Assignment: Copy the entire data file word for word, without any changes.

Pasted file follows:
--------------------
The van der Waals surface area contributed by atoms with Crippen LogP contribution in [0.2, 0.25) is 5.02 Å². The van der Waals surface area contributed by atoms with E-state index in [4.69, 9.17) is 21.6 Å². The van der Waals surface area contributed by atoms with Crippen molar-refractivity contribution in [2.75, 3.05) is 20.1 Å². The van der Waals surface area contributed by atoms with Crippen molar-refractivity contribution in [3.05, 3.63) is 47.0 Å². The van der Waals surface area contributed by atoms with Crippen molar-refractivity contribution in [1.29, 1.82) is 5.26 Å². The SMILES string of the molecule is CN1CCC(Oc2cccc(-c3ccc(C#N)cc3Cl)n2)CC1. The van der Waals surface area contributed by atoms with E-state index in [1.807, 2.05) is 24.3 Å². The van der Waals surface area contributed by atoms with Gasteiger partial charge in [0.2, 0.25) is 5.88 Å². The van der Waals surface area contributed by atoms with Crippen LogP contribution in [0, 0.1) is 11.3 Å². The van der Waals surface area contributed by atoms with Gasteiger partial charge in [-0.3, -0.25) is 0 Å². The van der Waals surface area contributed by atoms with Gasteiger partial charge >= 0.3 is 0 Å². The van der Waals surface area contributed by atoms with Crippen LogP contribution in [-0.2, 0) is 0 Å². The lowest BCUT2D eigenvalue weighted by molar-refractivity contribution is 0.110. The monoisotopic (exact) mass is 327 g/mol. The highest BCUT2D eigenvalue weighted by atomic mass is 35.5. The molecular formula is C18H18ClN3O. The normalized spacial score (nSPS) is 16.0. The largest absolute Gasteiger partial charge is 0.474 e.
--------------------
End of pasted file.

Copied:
The van der Waals surface area contributed by atoms with Crippen LogP contribution in [0.2, 0.25) is 5.02 Å². The van der Waals surface area contributed by atoms with E-state index in [4.69, 9.17) is 21.6 Å². The van der Waals surface area contributed by atoms with Crippen molar-refractivity contribution in [2.75, 3.05) is 20.1 Å². The van der Waals surface area contributed by atoms with Crippen molar-refractivity contribution in [3.05, 3.63) is 47.0 Å². The van der Waals surface area contributed by atoms with Crippen molar-refractivity contribution in [1.29, 1.82) is 5.26 Å². The SMILES string of the molecule is CN1CCC(Oc2cccc(-c3ccc(C#N)cc3Cl)n2)CC1. The van der Waals surface area contributed by atoms with E-state index in [1.807, 2.05) is 24.3 Å². The van der Waals surface area contributed by atoms with Gasteiger partial charge in [0.2, 0.25) is 5.88 Å². The van der Waals surface area contributed by atoms with Crippen LogP contribution in [0, 0.1) is 11.3 Å². The van der Waals surface area contributed by atoms with Gasteiger partial charge in [-0.3, -0.25) is 0 Å². The van der Waals surface area contributed by atoms with Gasteiger partial charge >= 0.3 is 0 Å². The van der Waals surface area contributed by atoms with Crippen LogP contribution in [-0.2, 0) is 0 Å². The lowest BCUT2D eigenvalue weighted by molar-refractivity contribution is 0.110. The monoisotopic (exact) mass is 327 g/mol. The highest BCUT2D eigenvalue weighted by atomic mass is 35.5. The molecular formula is C18H18ClN3O. The normalized spacial score (nSPS) is 16.0. The largest absolute Gasteiger partial charge is 0.474 e.